In the new digital age, brands will only succeed if your entire company pivots to a customer-first culture where customer needs are met consistently, brand promises are kept, and each point in the customer journey delivers a positive experience which creates brand advocacy – and ultimately – brand fans and ambassadors. In this respect, marketers own much more of the customer journey in today’s economy, and I’d argue are the only ones in most companies who can map and track the customer throughout the pre-purchase, purchase and post-purchase cycle.
The researchers over at Forrester have it right: disruption is the new normal, and the way forward is transforming into a customer-obsessed enterprise. Personalised customer experiences matter a lot, and in 2016, the gap will widen between customer obsessed leaders… and customer laggards.
Practise & Pioneer – it’s all about attitude
Well… technically that may be 2Ps but the important thing is to always try to improve, never accept the status quo, and don’t accept your last iteration as your best. Celebrate for a nanosecond…and then move on. This may mean incrementally practising your craft to improve (like a Japanese Kaizen approach) OR taking big leaps and risk by pioneering something new. But it all starts with the same attitude.
The brilliant thing these days is you don’t have to invest all your budget into one high risk campaign that succeeds or fails. It’s a digital world, so you can do A/B testing with multiple variations of your design/creative/call-to-action, optimising on the fly or testing to find out the best ROI before committing greater investment into any marketing activity.
At Lenovo, we’ve been completely driven by the attitude “never stand still”. It keeps us on our toes, and switched on with the right mindset. Practically (and not too surprisingly), this often comes back to how we use data.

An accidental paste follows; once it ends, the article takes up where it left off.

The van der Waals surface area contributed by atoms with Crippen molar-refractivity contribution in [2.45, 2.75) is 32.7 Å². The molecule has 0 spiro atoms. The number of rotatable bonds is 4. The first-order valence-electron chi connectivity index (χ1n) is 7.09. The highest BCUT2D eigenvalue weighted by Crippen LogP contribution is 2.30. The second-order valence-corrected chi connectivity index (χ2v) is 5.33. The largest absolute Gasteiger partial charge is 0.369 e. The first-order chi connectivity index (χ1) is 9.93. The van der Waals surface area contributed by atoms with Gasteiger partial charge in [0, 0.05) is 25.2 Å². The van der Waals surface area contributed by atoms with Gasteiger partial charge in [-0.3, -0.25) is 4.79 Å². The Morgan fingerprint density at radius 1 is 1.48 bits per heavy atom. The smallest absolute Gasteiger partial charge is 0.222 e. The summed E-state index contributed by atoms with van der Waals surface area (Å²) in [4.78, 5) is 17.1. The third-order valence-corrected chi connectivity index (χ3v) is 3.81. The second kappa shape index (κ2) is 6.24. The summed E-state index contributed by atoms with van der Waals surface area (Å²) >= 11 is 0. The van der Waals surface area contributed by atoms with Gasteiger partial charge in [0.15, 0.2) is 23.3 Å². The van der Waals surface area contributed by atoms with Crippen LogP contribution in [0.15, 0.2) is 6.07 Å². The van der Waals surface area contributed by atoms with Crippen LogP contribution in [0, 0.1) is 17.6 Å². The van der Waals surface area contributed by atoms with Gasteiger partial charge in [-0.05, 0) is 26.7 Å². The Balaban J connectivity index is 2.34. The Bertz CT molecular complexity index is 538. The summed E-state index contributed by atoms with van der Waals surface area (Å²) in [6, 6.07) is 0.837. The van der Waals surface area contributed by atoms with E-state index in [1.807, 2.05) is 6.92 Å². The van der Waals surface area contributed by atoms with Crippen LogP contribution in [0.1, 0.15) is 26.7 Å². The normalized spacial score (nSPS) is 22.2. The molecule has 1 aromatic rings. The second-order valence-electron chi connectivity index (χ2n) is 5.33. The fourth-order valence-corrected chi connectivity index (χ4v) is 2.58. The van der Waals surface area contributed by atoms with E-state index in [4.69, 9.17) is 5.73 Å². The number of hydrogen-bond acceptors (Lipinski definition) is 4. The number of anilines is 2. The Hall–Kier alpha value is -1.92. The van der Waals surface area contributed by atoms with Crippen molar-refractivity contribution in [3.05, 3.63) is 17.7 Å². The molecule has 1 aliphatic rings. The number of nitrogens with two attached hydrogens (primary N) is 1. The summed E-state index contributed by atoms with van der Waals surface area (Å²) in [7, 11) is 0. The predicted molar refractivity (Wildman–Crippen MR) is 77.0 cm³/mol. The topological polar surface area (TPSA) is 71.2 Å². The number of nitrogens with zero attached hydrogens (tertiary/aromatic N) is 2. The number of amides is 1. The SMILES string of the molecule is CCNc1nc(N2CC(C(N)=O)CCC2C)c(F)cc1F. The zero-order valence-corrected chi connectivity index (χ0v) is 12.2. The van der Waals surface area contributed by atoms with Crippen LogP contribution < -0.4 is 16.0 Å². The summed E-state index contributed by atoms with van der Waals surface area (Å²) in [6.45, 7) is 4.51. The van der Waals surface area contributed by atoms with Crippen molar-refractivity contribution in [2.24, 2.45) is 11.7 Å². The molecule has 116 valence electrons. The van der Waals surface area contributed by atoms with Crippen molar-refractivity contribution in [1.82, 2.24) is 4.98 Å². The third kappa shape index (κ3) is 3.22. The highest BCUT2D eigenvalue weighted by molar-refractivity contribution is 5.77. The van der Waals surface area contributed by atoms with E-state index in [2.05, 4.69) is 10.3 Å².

For our own part, our data-led digital and social strategy two years ago was pioneering: put 80% of marketing into digital and social (unlike the competition), ‘breakout’ as a new challenger brand for the Australian youth market with >20% ‘share of voice’ in the PC and tablet category, and launch a premium product with the Lenovo ‘YOGA’. This risky approach helped increase our brand awareness from 8% to 46% in the past two years, putting us on track as the #2 brand purchased this 2016 holiday season. This was not random activity, rather it was done after testing to see what worked best and got the greatest response. That was great, but now the next step is to get to 70%+ and do so by practising, improving and continuing to pioneer… watch this space as we continue this journey.
People – it’s all about having a great team
Unfortunately the days of Mad Men, cocktails and intuition are mostly over and the ‘classic marketing’ taught in universities and colleges are now behind the times. That means the number of people trained with all the skills needed to thrive in this new marketplace are limited.
The people we need in our organisations during today’s disruptive phase are renaissance people – those who can innovate, explore and push boundaries while understanding the digital marketplace. From experience, I think these people will come from those who grew up with technology embedded in their lives, the millennials, those digital natives who will be educated with several interdisciplinary programs, mixing analytics with consumer understanding and fast ‘real-time’ response-driven communication skills.
For those of us who aren’t millennial (sigh), it means a big retraining for us on the new digital economy. This retraining needs to be at ALL levels of a company from the CEO down. Senior marketers got where they are today by mastering traditional marketing and organisational skills, but those aren’t enough going forward. Senior managers must learn from the newbies if they and their organisation is to survive.
Original Ps vs New Ps
As I mentioned, the original 4Ps of marketing still contain indispensable basics for marketers: Product, Price, Place, and Promotion.
My thinking is less about replacing them, and more about complementing them for today’s always-on digital markets with new advice for marketers and managers: Plan, Perform, Practise & Pioneer, People. These can and will evolve as exciting new changes and challenges present themselves.
And personally, I’m completely pumped for the next phase of the digital marketing revolution!